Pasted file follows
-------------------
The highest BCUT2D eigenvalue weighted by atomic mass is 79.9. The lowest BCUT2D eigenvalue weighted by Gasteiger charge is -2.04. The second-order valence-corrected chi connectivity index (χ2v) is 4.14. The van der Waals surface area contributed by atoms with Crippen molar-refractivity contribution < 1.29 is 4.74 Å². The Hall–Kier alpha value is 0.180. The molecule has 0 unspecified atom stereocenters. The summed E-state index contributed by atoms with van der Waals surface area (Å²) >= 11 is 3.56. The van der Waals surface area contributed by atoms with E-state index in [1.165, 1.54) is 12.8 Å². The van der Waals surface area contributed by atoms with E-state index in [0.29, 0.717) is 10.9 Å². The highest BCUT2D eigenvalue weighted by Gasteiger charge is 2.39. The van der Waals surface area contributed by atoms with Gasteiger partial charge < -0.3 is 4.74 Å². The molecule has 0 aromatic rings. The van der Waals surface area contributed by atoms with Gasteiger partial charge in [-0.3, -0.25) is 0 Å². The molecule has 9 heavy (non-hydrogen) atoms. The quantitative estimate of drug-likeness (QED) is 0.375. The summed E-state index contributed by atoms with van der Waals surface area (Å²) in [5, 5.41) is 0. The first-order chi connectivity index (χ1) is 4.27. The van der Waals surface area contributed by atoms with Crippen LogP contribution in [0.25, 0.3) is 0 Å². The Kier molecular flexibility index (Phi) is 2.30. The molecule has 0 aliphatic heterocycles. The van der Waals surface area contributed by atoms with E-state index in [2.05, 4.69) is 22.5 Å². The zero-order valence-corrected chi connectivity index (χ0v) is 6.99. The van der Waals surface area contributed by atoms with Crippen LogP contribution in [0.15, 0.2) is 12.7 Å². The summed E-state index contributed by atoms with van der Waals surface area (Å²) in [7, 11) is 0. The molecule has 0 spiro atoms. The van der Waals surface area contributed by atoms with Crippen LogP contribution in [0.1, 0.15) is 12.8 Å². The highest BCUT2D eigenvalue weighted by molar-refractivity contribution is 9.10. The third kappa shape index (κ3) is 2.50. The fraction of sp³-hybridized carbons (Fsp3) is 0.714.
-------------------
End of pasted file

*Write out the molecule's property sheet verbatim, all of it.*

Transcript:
The highest BCUT2D eigenvalue weighted by atomic mass is 79.9. The lowest BCUT2D eigenvalue weighted by Gasteiger charge is -2.04. The second-order valence-corrected chi connectivity index (χ2v) is 4.14. The van der Waals surface area contributed by atoms with Crippen molar-refractivity contribution < 1.29 is 4.74 Å². The Hall–Kier alpha value is 0.180. The molecule has 0 unspecified atom stereocenters. The summed E-state index contributed by atoms with van der Waals surface area (Å²) >= 11 is 3.56. The van der Waals surface area contributed by atoms with E-state index in [1.165, 1.54) is 12.8 Å². The van der Waals surface area contributed by atoms with E-state index in [0.29, 0.717) is 10.9 Å². The highest BCUT2D eigenvalue weighted by Gasteiger charge is 2.39. The van der Waals surface area contributed by atoms with Gasteiger partial charge < -0.3 is 4.74 Å². The molecule has 0 aromatic rings. The van der Waals surface area contributed by atoms with Gasteiger partial charge in [-0.3, -0.25) is 0 Å². The molecule has 9 heavy (non-hydrogen) atoms. The quantitative estimate of drug-likeness (QED) is 0.375. The summed E-state index contributed by atoms with van der Waals surface area (Å²) in [5, 5.41) is 0. The first-order chi connectivity index (χ1) is 4.27. The van der Waals surface area contributed by atoms with Crippen LogP contribution in [0.25, 0.3) is 0 Å². The Kier molecular flexibility index (Phi) is 2.30. The molecule has 0 aliphatic heterocycles. The van der Waals surface area contributed by atoms with E-state index in [2.05, 4.69) is 22.5 Å². The zero-order valence-corrected chi connectivity index (χ0v) is 6.99. The van der Waals surface area contributed by atoms with Crippen LogP contribution in [0.15, 0.2) is 12.7 Å². The summed E-state index contributed by atoms with van der Waals surface area (Å²) in [7, 11) is 0. The molecule has 0 spiro atoms. The van der Waals surface area contributed by atoms with Crippen LogP contribution in [0.1, 0.15) is 12.8 Å². The highest BCUT2D eigenvalue weighted by molar-refractivity contribution is 9.10. The third kappa shape index (κ3) is 2.50. The fraction of sp³-hybridized carbons (Fsp3) is 0.714.